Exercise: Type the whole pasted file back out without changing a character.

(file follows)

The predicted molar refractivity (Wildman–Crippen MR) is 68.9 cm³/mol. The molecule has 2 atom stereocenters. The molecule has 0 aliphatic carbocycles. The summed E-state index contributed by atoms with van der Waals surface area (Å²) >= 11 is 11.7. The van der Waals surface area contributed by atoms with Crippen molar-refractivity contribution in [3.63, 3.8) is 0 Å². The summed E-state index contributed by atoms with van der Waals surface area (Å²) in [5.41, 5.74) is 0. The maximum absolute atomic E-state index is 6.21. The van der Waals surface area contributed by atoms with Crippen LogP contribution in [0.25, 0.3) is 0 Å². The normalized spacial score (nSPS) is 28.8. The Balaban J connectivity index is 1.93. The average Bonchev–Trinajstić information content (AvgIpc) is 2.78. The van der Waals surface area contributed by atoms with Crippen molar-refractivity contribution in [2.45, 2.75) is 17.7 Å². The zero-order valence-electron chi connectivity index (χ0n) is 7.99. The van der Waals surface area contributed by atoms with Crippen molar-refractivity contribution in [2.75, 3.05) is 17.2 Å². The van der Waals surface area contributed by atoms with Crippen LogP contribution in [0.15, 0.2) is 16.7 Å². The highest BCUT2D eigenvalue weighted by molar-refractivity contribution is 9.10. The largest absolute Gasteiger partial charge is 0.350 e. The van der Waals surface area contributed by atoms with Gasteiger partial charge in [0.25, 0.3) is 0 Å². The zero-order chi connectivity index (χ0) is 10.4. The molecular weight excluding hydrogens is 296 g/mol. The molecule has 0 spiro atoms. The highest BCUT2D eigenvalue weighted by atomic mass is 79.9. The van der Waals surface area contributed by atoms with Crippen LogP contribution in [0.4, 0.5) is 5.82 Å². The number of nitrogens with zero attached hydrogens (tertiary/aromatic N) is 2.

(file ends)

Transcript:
The predicted molar refractivity (Wildman–Crippen MR) is 68.9 cm³/mol. The molecule has 2 atom stereocenters. The molecule has 0 aliphatic carbocycles. The summed E-state index contributed by atoms with van der Waals surface area (Å²) >= 11 is 11.7. The van der Waals surface area contributed by atoms with Crippen molar-refractivity contribution in [3.63, 3.8) is 0 Å². The summed E-state index contributed by atoms with van der Waals surface area (Å²) in [5.41, 5.74) is 0. The maximum absolute atomic E-state index is 6.21. The van der Waals surface area contributed by atoms with Crippen LogP contribution in [0.25, 0.3) is 0 Å². The normalized spacial score (nSPS) is 28.8. The Balaban J connectivity index is 1.93. The average Bonchev–Trinajstić information content (AvgIpc) is 2.78. The van der Waals surface area contributed by atoms with Crippen molar-refractivity contribution in [2.45, 2.75) is 17.7 Å². The zero-order valence-electron chi connectivity index (χ0n) is 7.99. The van der Waals surface area contributed by atoms with Crippen molar-refractivity contribution in [2.75, 3.05) is 17.2 Å². The van der Waals surface area contributed by atoms with Crippen LogP contribution in [0.15, 0.2) is 16.7 Å². The highest BCUT2D eigenvalue weighted by molar-refractivity contribution is 9.10. The largest absolute Gasteiger partial charge is 0.350 e. The van der Waals surface area contributed by atoms with Gasteiger partial charge in [0.25, 0.3) is 0 Å². The zero-order chi connectivity index (χ0) is 10.4. The molecular weight excluding hydrogens is 296 g/mol. The molecule has 0 spiro atoms. The highest BCUT2D eigenvalue weighted by atomic mass is 79.9. The van der Waals surface area contributed by atoms with Crippen LogP contribution in [0.4, 0.5) is 5.82 Å². The number of nitrogens with zero attached hydrogens (tertiary/aromatic N) is 2.